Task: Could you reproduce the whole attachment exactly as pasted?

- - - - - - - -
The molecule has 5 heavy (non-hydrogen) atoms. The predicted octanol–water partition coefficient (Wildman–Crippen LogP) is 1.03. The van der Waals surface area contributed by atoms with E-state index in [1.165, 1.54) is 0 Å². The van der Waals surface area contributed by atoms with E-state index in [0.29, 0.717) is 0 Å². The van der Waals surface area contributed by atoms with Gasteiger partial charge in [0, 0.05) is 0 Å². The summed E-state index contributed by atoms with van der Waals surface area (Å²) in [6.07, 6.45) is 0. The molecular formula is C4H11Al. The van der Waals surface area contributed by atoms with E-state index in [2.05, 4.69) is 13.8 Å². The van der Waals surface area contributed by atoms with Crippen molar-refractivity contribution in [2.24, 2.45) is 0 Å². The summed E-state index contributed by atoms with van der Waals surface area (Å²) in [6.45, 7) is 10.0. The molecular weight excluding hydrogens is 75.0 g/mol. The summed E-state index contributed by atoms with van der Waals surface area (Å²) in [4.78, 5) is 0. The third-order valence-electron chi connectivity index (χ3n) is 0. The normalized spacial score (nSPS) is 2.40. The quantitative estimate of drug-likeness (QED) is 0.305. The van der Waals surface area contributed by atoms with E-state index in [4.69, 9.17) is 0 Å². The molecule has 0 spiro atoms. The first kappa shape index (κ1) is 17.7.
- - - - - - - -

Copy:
The molecule has 5 heavy (non-hydrogen) atoms. The predicted octanol–water partition coefficient (Wildman–Crippen LogP) is 1.03. The van der Waals surface area contributed by atoms with E-state index in [1.165, 1.54) is 0 Å². The van der Waals surface area contributed by atoms with E-state index in [0.29, 0.717) is 0 Å². The van der Waals surface area contributed by atoms with Gasteiger partial charge in [0, 0.05) is 0 Å². The summed E-state index contributed by atoms with van der Waals surface area (Å²) in [6.07, 6.45) is 0. The molecular formula is C4H11Al. The van der Waals surface area contributed by atoms with E-state index in [2.05, 4.69) is 13.8 Å². The van der Waals surface area contributed by atoms with Crippen molar-refractivity contribution in [2.24, 2.45) is 0 Å². The summed E-state index contributed by atoms with van der Waals surface area (Å²) in [6.45, 7) is 10.0. The molecular weight excluding hydrogens is 75.0 g/mol. The summed E-state index contributed by atoms with van der Waals surface area (Å²) in [4.78, 5) is 0. The third-order valence-electron chi connectivity index (χ3n) is 0. The normalized spacial score (nSPS) is 2.40. The quantitative estimate of drug-likeness (QED) is 0.305. The van der Waals surface area contributed by atoms with E-state index in [4.69, 9.17) is 0 Å². The molecule has 0 spiro atoms. The first kappa shape index (κ1) is 17.7.